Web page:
Denmark U-turns on Brexit deportation threat to Britons living there
The Danish government has backtracked on a Brexit-related deportation threat for British nationals living in the country.
New laws, due to go through parliament in spring, will be brought in to allow British nationals living in Denmark before Brexit more time to apply for residency status.
The laws will apply to between 300 and 2,000 Britons who had not been informed or did not know they had to apply to stay in the country by 31 December 2021.
Last November, the Danish government identified that 290 British citizens had made late applications, with many claiming they had not received the correct communication from Siri, the Danish immigration authority. However, the number of Britons affected could be closer to 1,800, according to local reports.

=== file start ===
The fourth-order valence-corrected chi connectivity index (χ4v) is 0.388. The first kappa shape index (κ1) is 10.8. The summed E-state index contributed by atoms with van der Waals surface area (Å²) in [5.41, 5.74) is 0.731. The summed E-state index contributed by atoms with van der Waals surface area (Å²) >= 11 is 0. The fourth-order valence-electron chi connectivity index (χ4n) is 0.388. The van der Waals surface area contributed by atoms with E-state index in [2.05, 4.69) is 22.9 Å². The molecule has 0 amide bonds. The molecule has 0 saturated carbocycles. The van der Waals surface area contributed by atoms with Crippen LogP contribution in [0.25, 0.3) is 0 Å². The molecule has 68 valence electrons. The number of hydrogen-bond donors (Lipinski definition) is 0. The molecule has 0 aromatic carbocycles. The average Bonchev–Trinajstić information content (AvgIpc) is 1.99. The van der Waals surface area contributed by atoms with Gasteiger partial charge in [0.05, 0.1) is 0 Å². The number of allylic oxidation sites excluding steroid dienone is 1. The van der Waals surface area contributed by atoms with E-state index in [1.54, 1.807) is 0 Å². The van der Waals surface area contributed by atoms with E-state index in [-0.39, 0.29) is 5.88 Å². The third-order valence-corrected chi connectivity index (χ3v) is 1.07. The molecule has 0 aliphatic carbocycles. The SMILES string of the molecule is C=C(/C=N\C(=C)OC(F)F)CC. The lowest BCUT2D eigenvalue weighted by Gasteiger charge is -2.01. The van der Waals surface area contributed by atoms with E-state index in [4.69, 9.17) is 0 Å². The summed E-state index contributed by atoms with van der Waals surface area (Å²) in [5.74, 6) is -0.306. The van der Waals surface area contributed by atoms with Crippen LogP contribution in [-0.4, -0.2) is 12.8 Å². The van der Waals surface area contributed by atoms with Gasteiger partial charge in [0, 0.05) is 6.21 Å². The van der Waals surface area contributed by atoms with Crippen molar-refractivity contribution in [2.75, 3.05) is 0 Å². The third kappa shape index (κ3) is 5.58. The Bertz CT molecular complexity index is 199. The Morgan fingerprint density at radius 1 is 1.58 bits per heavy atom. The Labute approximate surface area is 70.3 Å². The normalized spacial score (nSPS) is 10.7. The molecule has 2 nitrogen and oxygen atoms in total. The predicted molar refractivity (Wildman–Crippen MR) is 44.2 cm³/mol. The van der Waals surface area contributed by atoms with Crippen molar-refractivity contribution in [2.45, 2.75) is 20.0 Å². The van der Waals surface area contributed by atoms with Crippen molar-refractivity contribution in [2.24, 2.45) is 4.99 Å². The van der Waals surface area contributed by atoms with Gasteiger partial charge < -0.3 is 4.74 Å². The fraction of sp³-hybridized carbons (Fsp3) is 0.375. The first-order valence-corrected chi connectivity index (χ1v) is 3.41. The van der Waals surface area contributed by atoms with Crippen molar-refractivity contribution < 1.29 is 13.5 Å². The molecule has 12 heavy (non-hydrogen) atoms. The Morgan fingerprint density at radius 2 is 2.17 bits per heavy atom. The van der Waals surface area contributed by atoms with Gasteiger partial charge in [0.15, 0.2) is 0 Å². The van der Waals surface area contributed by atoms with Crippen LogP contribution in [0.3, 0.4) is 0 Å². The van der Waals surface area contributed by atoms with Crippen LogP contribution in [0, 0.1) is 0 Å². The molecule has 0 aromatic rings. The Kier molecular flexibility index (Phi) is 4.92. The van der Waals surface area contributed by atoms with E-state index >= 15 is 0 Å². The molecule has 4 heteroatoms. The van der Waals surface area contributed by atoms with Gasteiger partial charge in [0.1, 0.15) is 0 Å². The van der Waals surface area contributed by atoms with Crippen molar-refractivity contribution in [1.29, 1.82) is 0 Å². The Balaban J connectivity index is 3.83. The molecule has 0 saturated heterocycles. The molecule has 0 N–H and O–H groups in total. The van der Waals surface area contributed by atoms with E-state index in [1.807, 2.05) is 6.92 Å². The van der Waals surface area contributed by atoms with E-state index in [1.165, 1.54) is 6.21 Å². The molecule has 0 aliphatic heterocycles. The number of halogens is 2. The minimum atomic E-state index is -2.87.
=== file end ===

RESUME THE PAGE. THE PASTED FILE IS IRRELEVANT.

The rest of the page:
Philip Russell, who received a removal order last May after he missed the original deadline by four days, said the new laws are “long overdue”.
“Many people will have had their applications rejected and [been] intimidated into leaving and going back to the UK. There will be a massive cost to that, they will have left jobs, possibly families,” he told The Guardian.
Will Hill returned to the UK and applied to re-enter Denmark on a work visa after he received a removal order last year.
Mr Hill was entitled to live in Denmark under the withdrawal agreement, but after a deportation threat, a visa seemed the only way he could be with his fiancee, now wife, and return to work.
He told the newspaper that the new laws =were a “huge relief”, and would give him “many more working rights”.
“It feels right that they have reversed the decision and accepted that errors were made,” said Mr Hill.
The Danish immigration minister, Kaare Dybvad Bek, said in a statement: “I am really happy that we have found this solution. It has always been the government’s intention to make it easy and flexible for the British citizens living here to stay in Denmark. There are some who did not manage to apply, and we would like to give them an extra chance.”
More than 2,250 British citizens have been ordered to leave European Union countries since the end of the Brexit transition period, Eurostat data revealed in January.